Oil took markets on another rollercoaster ride yesterday as Brent somehow managed to reverse an early 12 per cent crash to 1999 lows and give battered petrol currencies and stock markets something buoyant to climb on.
The wildest trading in oil market history continued with benchmark Brent initially swallow-diving below $16 (Sh1,696) a barrel, after US crude prices had gone deeply negative earlier in the week, only to then rally to nearly $20 (Sh2,120).
With coronavirus lockdowns slashing demand for everything from petrol to jet fuel, and markets still bloated by a turf war being fought by Saudi Arabia and Russia, places to store the excess supply are running out.
Christopher Peel, CIO of Tavistock Wealth, said eight oil supertankers were now moored on the river outside his window in the Portuguese capital Lisbon.
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“There is nowhere to put the oil so it shouldn’t come as any surprise to anyone that the front months (oil price contracts) are getting decimated,” Peel said, though he predicted it should be a relatively temporary situation.
As well as the fightback from oil, there was encouragement that Europe’s main stock markets were moving higher after a poor close overnight in New York and a mixed day for Asia. Focus was on whether European Union leaders, who meet on Thursday, will be able to agree more aid to help the region cope with the coronavirus outbreak. Recent days have seen a blizzard of fresh stimulus announced in other economies.
The pan-European STOXX 600 index and Wall Street futures were up around one per cent after both went tumbling more than three per centon Tuesday following the collapse in oil prices.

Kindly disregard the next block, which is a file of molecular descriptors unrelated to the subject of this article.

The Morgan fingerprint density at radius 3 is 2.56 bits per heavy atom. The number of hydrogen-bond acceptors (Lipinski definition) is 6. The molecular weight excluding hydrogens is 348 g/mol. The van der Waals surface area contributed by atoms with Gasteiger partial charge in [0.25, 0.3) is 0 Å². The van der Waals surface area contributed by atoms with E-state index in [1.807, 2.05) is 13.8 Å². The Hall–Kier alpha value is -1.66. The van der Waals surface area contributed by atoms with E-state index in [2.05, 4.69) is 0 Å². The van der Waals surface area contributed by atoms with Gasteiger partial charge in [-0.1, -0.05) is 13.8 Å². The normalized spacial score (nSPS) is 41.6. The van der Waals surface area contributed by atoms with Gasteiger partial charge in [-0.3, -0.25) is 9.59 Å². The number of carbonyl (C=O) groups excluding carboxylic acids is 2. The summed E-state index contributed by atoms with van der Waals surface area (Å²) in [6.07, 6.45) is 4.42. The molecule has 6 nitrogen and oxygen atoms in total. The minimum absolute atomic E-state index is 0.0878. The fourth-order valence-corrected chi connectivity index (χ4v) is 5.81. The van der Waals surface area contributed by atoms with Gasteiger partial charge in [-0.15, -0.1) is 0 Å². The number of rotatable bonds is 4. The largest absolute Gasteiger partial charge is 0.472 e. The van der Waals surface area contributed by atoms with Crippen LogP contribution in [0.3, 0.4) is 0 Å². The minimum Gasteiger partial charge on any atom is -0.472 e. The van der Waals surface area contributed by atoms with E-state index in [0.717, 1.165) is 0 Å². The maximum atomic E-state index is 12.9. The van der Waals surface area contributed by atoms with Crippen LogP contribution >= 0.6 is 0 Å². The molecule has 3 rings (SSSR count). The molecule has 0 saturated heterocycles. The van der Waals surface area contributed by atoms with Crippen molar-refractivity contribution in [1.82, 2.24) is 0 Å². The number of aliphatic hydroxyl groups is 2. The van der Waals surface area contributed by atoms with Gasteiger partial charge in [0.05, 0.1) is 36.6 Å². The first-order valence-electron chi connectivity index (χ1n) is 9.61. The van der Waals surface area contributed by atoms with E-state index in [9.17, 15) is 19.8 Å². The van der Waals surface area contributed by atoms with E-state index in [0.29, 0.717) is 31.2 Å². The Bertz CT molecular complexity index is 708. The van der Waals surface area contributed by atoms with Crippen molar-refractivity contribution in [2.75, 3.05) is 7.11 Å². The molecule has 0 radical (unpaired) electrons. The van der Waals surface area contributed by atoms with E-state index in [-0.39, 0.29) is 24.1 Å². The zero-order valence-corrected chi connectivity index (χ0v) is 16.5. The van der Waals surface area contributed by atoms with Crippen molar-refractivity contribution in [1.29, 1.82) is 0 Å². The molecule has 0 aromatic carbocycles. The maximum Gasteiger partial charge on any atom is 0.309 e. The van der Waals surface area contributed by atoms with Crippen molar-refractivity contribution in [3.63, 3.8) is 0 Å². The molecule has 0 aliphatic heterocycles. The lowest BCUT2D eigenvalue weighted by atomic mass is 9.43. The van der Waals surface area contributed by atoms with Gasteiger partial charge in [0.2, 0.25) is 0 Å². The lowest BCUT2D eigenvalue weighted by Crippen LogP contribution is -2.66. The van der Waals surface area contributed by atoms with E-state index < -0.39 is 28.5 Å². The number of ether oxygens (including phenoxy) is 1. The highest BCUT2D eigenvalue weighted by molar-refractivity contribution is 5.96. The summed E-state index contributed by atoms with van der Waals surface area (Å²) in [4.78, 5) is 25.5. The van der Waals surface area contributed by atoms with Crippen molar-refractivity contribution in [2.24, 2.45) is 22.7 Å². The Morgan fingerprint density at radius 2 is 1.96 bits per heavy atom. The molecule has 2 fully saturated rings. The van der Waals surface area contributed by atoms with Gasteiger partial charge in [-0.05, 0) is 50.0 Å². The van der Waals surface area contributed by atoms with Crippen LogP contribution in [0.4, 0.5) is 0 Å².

Italian shares gained 1.2 per cent and the government’s bond yield steadied after Prime Minister Giuseppe Conte said Italy, one of the countries hit hardest by the pandemic, could start pulling out of strict stay-at-home orders from May 4.
Traders were also buoyed after Italy breezed through a major debt sale on Tuesday and speculation continued that the European Central Bank would provide more support measures.
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“It’s no surprise that we see (bond yields slipping) today,” said DZ Bank strategist Sebastian Fellechner, citing the conclusion of Italy’s jumbo bond sale.
“Brent is stable this morning .... This is also reflected then in the government bond market, in that we see spreads are stabilising and (core) yields are slightly higher this morning.”
Germany’s 10-year yield was up two basis points to -0.46 per cent. The five-year U.S. Treasuries yield also rose to 0.35 per cent after hitting a record low of 0.3010 per cent on Tuesday. The 10-year notes yield stood at 0.58 per cent.